There Is No Right Way To Become a Teacher: Reflections on My Teacher Training

As I finish up my fifth year teaching, I have been reflecting a lot on my journey as a teacher, where I started, and what I have accomplished along the way. Unlike most teachers, I did not follow the traditional path in becoming an educator. Right after graduating with my bachelor’s degree in chemistry, I participated in Teach for America’s six week summer institute and just two days later began teaching in my current high school chemistry position with my intern credential. During my first two years of teaching, I was enrolled in graduate school and credentialing classes where I earned my teaching credential as well as my master’s in urban education.

Five years after beginning this journey, I am still teaching, I lead my science department, I am a member of my school’s Instructional Leadership Team, and have been honored as a Teacher of the Year Finalist for my school district. A lot has happened in these past five years.

When I think about my experience in “becoming a teacher,” I question what it means to be prepared. Before stepping foot into my full time classroom, my experience with teaching was during Teach for America’s six week summer institute. In conjunction with teaching summer school chemistry, I also participated in seminars and classes that went over behavior management, classroom culture, and teaching strategies. I had real time coaching that helped me shape my teaching and management style on the spot as well as time to reflect. I left the six week summer institute feeling like I learned a lot and that I was ready to start the year in my own classroom.

I quickly discovered that there was a lot more for me to learn. Was I prepared? Maybe. But I don’t think anything can prepare you for your first year of teaching.

So, what makes a teacher successful? I would argue that there are many factors that have contributed to my success as a teacher. To start off, I had a lot of coaching from both my school and Teach for America. Coaching impacted my teaching practice because every time an observer came into my classroom they would leave a small actionable piece of feedback. These small changes over time resulted in a greater impact for my students. I also have some pretty awesome coworkers who are doing amazing things in their classrooms. The ability for me to observe them teach gave me a lot of new teaching and management strategies as well as insight about how students perform in different classes. Another key component of my success was my constant reflection. Being enrolled in graduate school classes simultationalsy while teaching was incredibly challenging, but it also provided the space for a lot of reflection. In my classes, we learned about different pedagogy, teaching strategies, read case studies, and learned about different educational laws. I was then able to immediately implement the strategies or my reflection into my teaching practice the next day. Although I didn’t learn all of these things before I started teaching, learning them while I was teaching allowed me to be more reflective and see these strategies and pedagogies put into practice.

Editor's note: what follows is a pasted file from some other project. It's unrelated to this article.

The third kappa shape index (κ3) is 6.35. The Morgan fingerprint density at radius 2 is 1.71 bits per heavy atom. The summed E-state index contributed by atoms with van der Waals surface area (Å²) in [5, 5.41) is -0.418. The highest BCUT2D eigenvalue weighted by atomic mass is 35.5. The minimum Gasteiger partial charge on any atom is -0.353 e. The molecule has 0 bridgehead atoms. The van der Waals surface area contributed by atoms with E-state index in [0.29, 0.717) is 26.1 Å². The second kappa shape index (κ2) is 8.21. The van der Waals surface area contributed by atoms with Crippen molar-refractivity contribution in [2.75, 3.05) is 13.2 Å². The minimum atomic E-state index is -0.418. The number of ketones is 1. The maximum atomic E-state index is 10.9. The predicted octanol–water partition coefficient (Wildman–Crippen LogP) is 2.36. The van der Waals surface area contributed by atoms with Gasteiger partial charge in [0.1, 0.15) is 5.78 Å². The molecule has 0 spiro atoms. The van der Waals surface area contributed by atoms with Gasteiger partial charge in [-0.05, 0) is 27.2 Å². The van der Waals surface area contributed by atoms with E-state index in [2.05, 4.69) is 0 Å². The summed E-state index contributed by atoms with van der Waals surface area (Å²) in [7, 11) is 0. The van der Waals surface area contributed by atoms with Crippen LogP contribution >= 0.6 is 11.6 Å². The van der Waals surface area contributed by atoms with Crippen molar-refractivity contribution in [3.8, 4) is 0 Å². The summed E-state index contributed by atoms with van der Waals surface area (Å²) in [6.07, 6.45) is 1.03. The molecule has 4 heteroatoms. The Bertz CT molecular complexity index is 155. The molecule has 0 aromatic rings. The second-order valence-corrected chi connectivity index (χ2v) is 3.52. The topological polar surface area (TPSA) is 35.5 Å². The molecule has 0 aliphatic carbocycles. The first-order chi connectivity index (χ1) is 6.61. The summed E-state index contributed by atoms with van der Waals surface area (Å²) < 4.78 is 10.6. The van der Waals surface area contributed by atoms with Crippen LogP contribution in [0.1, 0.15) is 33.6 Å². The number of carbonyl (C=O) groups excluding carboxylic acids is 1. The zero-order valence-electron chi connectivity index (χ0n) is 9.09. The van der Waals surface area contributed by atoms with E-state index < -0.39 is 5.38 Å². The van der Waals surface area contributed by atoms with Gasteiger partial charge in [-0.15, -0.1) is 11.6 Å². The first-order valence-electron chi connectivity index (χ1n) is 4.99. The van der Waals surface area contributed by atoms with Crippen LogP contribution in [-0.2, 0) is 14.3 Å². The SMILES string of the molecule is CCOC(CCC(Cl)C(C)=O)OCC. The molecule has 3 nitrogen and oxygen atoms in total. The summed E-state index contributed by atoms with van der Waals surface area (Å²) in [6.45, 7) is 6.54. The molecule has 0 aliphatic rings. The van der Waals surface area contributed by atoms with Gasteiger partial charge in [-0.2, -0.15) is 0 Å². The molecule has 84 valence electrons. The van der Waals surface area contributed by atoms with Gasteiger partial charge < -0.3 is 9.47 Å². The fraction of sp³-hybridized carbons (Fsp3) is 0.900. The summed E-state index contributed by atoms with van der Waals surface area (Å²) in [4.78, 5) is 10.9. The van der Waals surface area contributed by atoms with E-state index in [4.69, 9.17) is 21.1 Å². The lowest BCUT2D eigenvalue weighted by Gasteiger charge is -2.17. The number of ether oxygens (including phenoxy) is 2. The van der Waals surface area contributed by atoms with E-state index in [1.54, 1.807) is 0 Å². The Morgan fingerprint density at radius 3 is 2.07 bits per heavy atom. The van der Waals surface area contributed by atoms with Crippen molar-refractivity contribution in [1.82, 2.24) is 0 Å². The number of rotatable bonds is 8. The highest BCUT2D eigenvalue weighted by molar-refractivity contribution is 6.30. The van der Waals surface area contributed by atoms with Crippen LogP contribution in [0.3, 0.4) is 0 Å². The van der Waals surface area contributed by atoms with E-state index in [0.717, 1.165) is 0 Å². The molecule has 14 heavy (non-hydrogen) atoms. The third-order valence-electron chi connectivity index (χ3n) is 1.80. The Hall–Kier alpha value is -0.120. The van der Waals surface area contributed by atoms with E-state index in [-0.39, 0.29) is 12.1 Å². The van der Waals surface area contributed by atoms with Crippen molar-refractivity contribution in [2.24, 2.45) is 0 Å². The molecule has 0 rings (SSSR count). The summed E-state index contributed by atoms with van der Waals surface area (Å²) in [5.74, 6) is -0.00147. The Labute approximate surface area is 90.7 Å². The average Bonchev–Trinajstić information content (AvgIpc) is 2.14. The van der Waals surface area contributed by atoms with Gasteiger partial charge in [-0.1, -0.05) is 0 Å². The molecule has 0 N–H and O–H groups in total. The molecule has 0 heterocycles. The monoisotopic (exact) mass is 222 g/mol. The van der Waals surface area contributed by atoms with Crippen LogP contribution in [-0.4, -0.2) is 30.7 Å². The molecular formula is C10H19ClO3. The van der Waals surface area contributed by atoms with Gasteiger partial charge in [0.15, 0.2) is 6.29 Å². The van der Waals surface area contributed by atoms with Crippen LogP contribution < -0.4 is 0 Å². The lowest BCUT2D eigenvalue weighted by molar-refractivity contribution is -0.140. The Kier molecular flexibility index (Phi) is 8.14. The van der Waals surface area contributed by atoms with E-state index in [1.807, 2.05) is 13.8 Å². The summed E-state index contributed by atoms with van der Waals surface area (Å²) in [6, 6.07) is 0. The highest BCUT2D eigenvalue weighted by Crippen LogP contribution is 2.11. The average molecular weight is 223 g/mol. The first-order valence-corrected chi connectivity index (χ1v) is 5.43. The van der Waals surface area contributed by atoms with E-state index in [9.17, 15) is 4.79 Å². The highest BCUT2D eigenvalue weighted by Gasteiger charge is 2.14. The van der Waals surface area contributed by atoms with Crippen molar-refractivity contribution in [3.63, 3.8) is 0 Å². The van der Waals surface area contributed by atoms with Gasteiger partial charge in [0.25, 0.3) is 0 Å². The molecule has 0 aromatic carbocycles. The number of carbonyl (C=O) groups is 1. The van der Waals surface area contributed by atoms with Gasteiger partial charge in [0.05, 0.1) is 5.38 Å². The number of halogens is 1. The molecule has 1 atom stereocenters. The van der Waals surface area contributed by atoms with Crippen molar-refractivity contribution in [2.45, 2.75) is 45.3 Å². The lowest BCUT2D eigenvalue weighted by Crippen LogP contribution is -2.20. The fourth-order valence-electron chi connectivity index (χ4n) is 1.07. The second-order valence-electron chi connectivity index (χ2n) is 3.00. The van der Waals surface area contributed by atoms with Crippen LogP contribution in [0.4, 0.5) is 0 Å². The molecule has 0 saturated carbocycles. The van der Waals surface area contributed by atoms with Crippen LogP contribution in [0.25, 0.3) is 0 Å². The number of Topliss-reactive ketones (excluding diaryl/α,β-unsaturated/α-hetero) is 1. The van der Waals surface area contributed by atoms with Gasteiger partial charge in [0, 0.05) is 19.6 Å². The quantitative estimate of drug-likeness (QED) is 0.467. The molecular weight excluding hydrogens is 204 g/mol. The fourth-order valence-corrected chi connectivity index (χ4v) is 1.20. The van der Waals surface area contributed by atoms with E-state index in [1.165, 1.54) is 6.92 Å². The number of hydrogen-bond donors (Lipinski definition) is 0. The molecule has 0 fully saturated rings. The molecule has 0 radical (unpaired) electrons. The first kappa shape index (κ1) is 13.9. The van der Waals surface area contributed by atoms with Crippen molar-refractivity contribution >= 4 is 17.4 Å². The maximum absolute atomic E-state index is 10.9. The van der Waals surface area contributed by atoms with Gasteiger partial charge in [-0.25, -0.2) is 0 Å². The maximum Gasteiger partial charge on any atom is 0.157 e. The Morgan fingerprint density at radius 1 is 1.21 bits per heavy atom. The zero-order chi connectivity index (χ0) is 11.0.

What I believe ultimately led to my success as a teacher is my ability to try different things without being concerned about failing. During my first two years, I tried a ton of different things, everything from seating arrangements to procedures to class structure. Some things worked, but a lot didn’t. With the constant changes, I was always very open and vulnerable with my students. We were in this together and learning from one another. I accepted feedback not only from my observers but also from my students.

Although I didn’t take the traditional track, I wouldn’t trade my experience for anything. There is no “right” way to become a teacher as long as you have the commitment and passion for the challenging work. To this day, I still don’t have everything figured out, but that’s okay. I am evolving, adapting, and always trying something new; that is a major key to becoming a successful teacher.

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Chelsea Culbert

Chelsea Culbert

Chelsea Culbert is a proud product of New York public schools where she graduated with her International Baccalaureate diploma. She went off to attain her B.A. in Chemistry with concentrations in Public Health and Child and Adolescent Mental Health Studies at NYU. While at NYU, she started the chapter of “Strive for College,” a non-profit organization that connects college students as mentors to assist high schoolers throughout the college application and financial aid processes. Immediately after graduation, Chelsea pursued her teaching career with Teach for America Los Angeles. While teaching, Chelsea completed her Master’s degree in Urban Education at Loyola Marymount University. Chelsea is currently teaching at her Teach for America placement school in Lincoln Heights where she serves as Department Instructional Lead, Instructional Leadership Team member, and coaches Varsity soccer.

One thought on “There Is No Right Way To Become a Teacher: Reflections on My Teacher Training

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    Sarah Smith

    Enjoyed Chelsea Culbert’s piece on No Right Way to Become a Teacher. She has the drive, idealism, and talent to rise to the top of her profession in just five years. Her students are lucky to have her.

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